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Has there ever been a harder time to be a mum?

by amanda

www.badgirlart.com
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Last Tuesday, I ran a bonus masterclass for FaB Club Silver members with Dr. Suzanne Doyle-Morris, founder of www.inclusiq.com author of Female Breadwinners and Beyond the Boys’ Club.  During the call, we discussed the theory that motherhood has never been harder.

 Do you agree?

During the interview, Suzanne cited a recent report from the New York Times and a new piece of research called ‘Great Expectations.’ 80% of women still said that they did much more housework than their husbands. Only about 20% said that they did as much or that their husbands did more.

Do you ever feel guilty or frustrated because you’re not managing to cook a wholesome meal every evening whilst also spending “quality time” with your children and keeping the house tidy (all at the same time)?!

And then there’s the constant pressure of giving our kids lot and LOTS of opportunities.  Are kids allowed to be bored these days? It seems not – we are so anxious to do the very best for our kids that we are running around organising umpteen extra curricular activities, never saying no or worse, loading our kids’ lives with more activities than they actually want! It is such a contrast with the childhood most us have no doubt experienced.

Suzanne summed up this contrast:

“I remember in the 70s and 80s, my mum saying, “Don’t you guys want to go out and play?” We would be shoved out the door and told to come back when the streetlights had gone on! We’d entertain ourselves for hours, but in Year 7 I was doing poorly at geometry and my parents got me a temporary tutor, and that was considered…let’s say, indulgent. That was considered a good standard of care.

Now I work with mothers who feel that if their child isn’t doing Suzuki lessons or brushing up on their Spanish or doing swimming fetes at the weekend, that all’s going to hell in a hand basket and they’re not doing their job.”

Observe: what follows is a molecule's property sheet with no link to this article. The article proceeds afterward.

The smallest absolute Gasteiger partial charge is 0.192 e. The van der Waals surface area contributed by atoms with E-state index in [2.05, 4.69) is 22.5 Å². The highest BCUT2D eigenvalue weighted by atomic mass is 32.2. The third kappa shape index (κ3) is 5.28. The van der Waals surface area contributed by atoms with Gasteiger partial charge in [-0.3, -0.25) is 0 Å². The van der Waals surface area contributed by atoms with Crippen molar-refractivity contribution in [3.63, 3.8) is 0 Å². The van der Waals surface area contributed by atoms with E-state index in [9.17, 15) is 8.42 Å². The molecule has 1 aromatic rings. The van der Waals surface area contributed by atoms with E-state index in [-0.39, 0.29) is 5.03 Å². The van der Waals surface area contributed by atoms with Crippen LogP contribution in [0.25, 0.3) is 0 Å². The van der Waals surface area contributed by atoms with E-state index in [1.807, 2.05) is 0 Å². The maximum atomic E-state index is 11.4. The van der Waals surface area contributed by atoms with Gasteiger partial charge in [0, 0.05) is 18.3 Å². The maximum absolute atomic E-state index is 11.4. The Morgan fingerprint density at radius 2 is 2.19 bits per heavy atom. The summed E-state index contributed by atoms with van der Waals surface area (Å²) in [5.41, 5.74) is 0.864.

The third main ingredient in this recipe for an anxious, stressed out mother is support  – or rather lack of it. We are living in a society, particularly if you’re a professional, where we go where the jobs are. People have to make very conscious decisions and sometimes it’s a career-limiting decision if they choose to stay near a support network.   I have lost count the number of times my clients have told me that they don’t have the support of family because of geographical distance.

There is no panacea to all of this; it’s a multi-layered issue.  However, as always, there are things we can do to take responsibility for ourselves and our own wellbeing as mothers in the age of anxiety.

This will be a 2 part article. Here are the first three of my tips for making your life easier as a 21st century working mother.  Part 2 to follow next week:

  1. Embrace your Inner Slummy Mummy
    In other words, lower your standards, particularly with regards to domestic chores, cooking and so on.  You can’t do it all and you will simply never be able to do it all.  You won’t be able to hold down your job, meet your work objectives, keep a pristine house, be a perfect wife/daughter/friend and a fully engaged mother who never runs out of steam. It’s impossible, whether you’re a working mum or a stay- at-home-mum.

    Stop trying to be perfect. You are not a Stepford Wife.